6.  Another sign of the lack of understanding by PR consultancies is being sent high resolution photographs, which slow down the download, and are unusable on a Blog.  Bloggers prefer using their own photographs, and would not want to use those that every other blogger and journalist have been sent.

7.  While we sometimes fear that we will run out of things to write about, there is not such a dearth of material that we have to be flooded with media releases. One wine client PR agency sends a media release almost daily, and they look boring, and have minimal news in them, and are without attractive ‘packaging’ of the release, to entice one to read it.  I am unable to write about a wine or a food product if I have not tasted it, and the fewest PR agencies send one a product to evaluate.  I would never write about a product that I have not experienced, events being an exception.  This does not mean that I feel I have to write something positive because I received the product for free – I may choose to not write about it if it is not exceptional, or if the story does not have an interesting angle.  The worst thing that the staff of a PR consultancy can do is to chase coverage.  There are no coverage guarantees in journalism and blogging.

8.  While branded CD’s look attractive and professional, I far prefer a printed media release, to write from.  An attractive interesting media release is preferable to a bland and boring one, for obvious reasons.  But the release should be printable, and one should be able to read communication between the two parties, if it is against a dark background.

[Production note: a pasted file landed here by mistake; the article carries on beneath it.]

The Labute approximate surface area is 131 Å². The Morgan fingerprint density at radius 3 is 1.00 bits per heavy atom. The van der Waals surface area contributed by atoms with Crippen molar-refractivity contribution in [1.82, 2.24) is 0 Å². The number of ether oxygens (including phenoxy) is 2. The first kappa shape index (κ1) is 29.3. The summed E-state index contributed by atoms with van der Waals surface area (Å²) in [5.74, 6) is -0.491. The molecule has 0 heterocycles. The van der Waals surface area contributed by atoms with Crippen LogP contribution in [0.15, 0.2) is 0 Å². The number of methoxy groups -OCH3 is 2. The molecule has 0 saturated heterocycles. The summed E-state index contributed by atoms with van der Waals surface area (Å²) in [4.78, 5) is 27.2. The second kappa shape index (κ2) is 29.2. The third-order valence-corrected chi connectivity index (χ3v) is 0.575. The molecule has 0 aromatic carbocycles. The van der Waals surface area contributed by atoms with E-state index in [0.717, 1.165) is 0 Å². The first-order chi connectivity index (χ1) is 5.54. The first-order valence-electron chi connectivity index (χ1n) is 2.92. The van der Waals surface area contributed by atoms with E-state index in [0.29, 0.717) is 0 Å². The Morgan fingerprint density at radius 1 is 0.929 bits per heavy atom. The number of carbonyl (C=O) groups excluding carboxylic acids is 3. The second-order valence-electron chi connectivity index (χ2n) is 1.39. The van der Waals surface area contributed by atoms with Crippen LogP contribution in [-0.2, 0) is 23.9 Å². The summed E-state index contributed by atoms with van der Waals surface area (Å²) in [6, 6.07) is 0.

9.  Bloggers do not know all other bloggers or journalists, and it would be really nice to have name tags at events hosted by PR consultancies, with an introduction to those we may not know.  I rarely see this at functions.  PR consultancies may not realise that the acceptance of an invitation to an event may be more about meeting other bloggers (an ever-growing band), and less about the meal!  

10.  We would like to be updated on changes happening at restaurants, such as changed names, changed opening hours, winter specials offered, changes in chefs and restaurant management, etc.  This may not justify a media release, but an e-mail would be appreciated, so that one can update one’s blogpost.

11.   Last, but not least, a free lunch cannot ‘buy’ most bloggers!   I have been questioned about the degree of feedback one can give about an event if one has been invited to it, some feeling it rude to provide criticism of an invited event.  This is a difficult question, but if the blogger is known to be honest in writing, then one would expect that person to write about the event with warts and all. There is no greater compliment when one’s feedback has led to a positive change.  Many critical commenters on blogs question the credibility of write-ups based on lunch/dinner invitations.  Any blogger with ethics will declare that a complimentary product/meal was received .

Chris von Ulmenstein, Whale Cottage Portfolio: www.whalecottage.com  Twitter: @WhaleCottage